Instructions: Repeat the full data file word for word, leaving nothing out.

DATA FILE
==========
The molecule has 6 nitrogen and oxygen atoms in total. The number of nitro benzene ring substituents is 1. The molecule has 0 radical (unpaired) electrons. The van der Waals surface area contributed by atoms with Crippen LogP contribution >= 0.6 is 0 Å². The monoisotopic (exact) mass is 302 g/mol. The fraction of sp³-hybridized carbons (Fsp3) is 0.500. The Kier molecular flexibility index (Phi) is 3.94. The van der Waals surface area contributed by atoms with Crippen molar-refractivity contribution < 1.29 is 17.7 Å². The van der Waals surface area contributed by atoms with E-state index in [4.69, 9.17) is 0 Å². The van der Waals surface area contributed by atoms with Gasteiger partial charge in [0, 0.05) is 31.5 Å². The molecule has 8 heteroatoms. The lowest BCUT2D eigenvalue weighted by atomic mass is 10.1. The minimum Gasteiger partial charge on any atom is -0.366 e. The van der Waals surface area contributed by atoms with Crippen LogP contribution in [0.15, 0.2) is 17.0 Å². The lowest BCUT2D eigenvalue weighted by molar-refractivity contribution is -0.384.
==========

The molecule has 6 nitrogen and oxygen atoms in total. The number of nitro benzene ring substituents is 1. The molecule has 0 radical (unpaired) electrons. The van der Waals surface area contributed by atoms with Crippen LogP contribution >= 0.6 is 0 Å². The monoisotopic (exact) mass is 302 g/mol. The fraction of sp³-hybridized carbons (Fsp3) is 0.500. The Kier molecular flexibility index (Phi) is 3.94. The van der Waals surface area contributed by atoms with Crippen molar-refractivity contribution < 1.29 is 17.7 Å². The van der Waals surface area contributed by atoms with E-state index in [4.69, 9.17) is 0 Å². The van der Waals surface area contributed by atoms with Gasteiger partial charge in [0, 0.05) is 31.5 Å². The molecule has 8 heteroatoms. The lowest BCUT2D eigenvalue weighted by atomic mass is 10.1. The minimum Gasteiger partial charge on any atom is -0.366 e. The van der Waals surface area contributed by atoms with Crippen LogP contribution in [0.15, 0.2) is 17.0 Å². The lowest BCUT2D eigenvalue weighted by molar-refractivity contribution is -0.384.